In Austria, a coalition of local producers, citizens’ initiatives and climate activists created the “3rd Runway Flour” made from organic wheat grown on the fields that Vienna International Airport wants to seal for a planned third runway.
With the 3rd runway flour, the resistance against Austria’s most climate-damaging mega-project has a new symbol and can be directly supported. From mid-December, the flour is available for purchase in small shops and foodcoops in Vienna and in affected communities around the airport.
Plants should grow on the land around Vienna International Airport, not the profits of a few!
“Transport is Austria’s number one climate killer and flying is the most climate-damaging means of transport. The Paris climate goals are not compatible with airport expansion, state aid for the airline industry and artificially boosted growth through incentives for low-cost airlines,” said Veronika Weckl of Stay Grounded founding member System Change, not Climate Change! at the online presentation taking place at the fifth anniversary of the Paris Agreement. “Despite collapsing flight numbers and the climate crisis, the airport is sticking to its destructive expansion plans. Instead of casting climate-damaging flight growth in concrete, we must now set the course for a climate-friendly mobility system. Plants should grow on the land around the airport, not the profits of a few,” Weckl continued.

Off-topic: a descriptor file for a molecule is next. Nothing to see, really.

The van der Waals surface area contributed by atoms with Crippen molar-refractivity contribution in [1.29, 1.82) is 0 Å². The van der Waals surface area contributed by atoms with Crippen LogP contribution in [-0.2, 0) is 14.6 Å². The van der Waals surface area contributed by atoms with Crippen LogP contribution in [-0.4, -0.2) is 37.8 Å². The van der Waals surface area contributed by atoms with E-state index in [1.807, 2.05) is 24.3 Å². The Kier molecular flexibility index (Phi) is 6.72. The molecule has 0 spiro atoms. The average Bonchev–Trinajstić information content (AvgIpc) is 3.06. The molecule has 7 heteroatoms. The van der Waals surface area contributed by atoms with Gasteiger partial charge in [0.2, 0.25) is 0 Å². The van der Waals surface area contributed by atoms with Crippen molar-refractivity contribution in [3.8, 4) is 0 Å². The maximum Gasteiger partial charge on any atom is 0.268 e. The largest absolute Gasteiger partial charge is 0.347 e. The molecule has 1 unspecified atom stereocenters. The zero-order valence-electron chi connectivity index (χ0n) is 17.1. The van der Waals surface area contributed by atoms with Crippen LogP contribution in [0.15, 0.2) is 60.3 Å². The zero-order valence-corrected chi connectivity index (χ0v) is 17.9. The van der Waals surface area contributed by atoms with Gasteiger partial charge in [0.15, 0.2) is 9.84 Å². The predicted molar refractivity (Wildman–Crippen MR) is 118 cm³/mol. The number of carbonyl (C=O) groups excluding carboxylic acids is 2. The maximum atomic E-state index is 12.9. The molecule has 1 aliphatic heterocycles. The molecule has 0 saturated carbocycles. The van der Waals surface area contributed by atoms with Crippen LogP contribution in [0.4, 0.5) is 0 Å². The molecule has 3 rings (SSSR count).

Several farmers could lose their livelihoods due to the planned airport expansion and could be expropriated for the mega-project. “We have been farming these fields for several generations,” explained Josef Kolber, affected farmer and producer of the 3rd runway flour. “Our protest flour shows what can grow on these fields if they are not concreted over for the airport expansion. It is a sign against the third runway and for safeguarding of regional food as well as for the preservation of valuable soils,” continued Kolber, whose fields are among the most fertile soils in Austria.
The “3rd Runway Flour” is also a symbol for fewer flights, minimising the health impacts of air traffic (including particulate matter, ultra-fine dust and noise). “The reduction in flights this year was a real relief, because we suffer a lot from aircraft noise. We are fighting for a ban on night flights, as already existing in Zurich and Frankfurt, for example,” said Susanne Laschober from SOS Ostregion, an association of around 40 citizens’ initiatives around the airport and Stay Grounded member Citizen’s Initiative Rauchenwarth. “It is time for politicians and the owners of the airport, the province of Lower Austria and the city of Vienna, to finally take responsibility and take action,” Laschober continued.
According to the Austrian Transport Club (VCÖ), 1.1 billion litres of kerosene were refuelled in Austria in 2019, which means that the emissions from air traffic attributable to Austria rose to around three million tonnes. If the emission factor of 2.7 recommended by the Austrian Federal Environment Agency is applied to take into account their entire climate impact, air traffic is responsible for about nine per cent of Austria’s climate-damaging emissions. According to airport forecasts, a third runway would handle 460,000 flights in 2030. This corresponds to about one take-off or landing per minute. In total, the 3rd runway would take up 661 hectares. Almost 200 hectares would have to be sealed with concrete and asphalt for the runway and taxiways.